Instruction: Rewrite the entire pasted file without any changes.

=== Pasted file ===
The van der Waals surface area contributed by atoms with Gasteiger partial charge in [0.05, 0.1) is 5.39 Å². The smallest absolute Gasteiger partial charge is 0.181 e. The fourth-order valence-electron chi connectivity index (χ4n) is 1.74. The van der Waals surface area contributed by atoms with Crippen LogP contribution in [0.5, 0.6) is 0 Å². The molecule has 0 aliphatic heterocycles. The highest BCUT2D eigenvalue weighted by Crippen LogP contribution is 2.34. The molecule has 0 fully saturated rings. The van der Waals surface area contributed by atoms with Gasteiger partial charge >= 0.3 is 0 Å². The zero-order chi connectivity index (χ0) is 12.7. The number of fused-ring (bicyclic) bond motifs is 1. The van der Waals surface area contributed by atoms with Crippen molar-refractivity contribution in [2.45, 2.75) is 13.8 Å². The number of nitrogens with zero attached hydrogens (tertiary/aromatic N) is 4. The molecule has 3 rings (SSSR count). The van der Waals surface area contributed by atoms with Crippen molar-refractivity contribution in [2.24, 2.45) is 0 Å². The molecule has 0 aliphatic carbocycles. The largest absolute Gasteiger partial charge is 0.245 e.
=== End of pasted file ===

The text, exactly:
The van der Waals surface area contributed by atoms with Gasteiger partial charge in [0.05, 0.1) is 5.39 Å². The smallest absolute Gasteiger partial charge is 0.181 e. The fourth-order valence-electron chi connectivity index (χ4n) is 1.74. The van der Waals surface area contributed by atoms with Crippen LogP contribution in [0.5, 0.6) is 0 Å². The molecule has 0 aliphatic heterocycles. The highest BCUT2D eigenvalue weighted by Crippen LogP contribution is 2.34. The molecule has 0 fully saturated rings. The van der Waals surface area contributed by atoms with Gasteiger partial charge >= 0.3 is 0 Å². The zero-order chi connectivity index (χ0) is 12.7. The number of fused-ring (bicyclic) bond motifs is 1. The van der Waals surface area contributed by atoms with Crippen molar-refractivity contribution in [2.45, 2.75) is 13.8 Å². The number of nitrogens with zero attached hydrogens (tertiary/aromatic N) is 4. The molecule has 3 rings (SSSR count). The van der Waals surface area contributed by atoms with Crippen molar-refractivity contribution in [2.24, 2.45) is 0 Å². The molecule has 0 aliphatic carbocycles. The largest absolute Gasteiger partial charge is 0.245 e.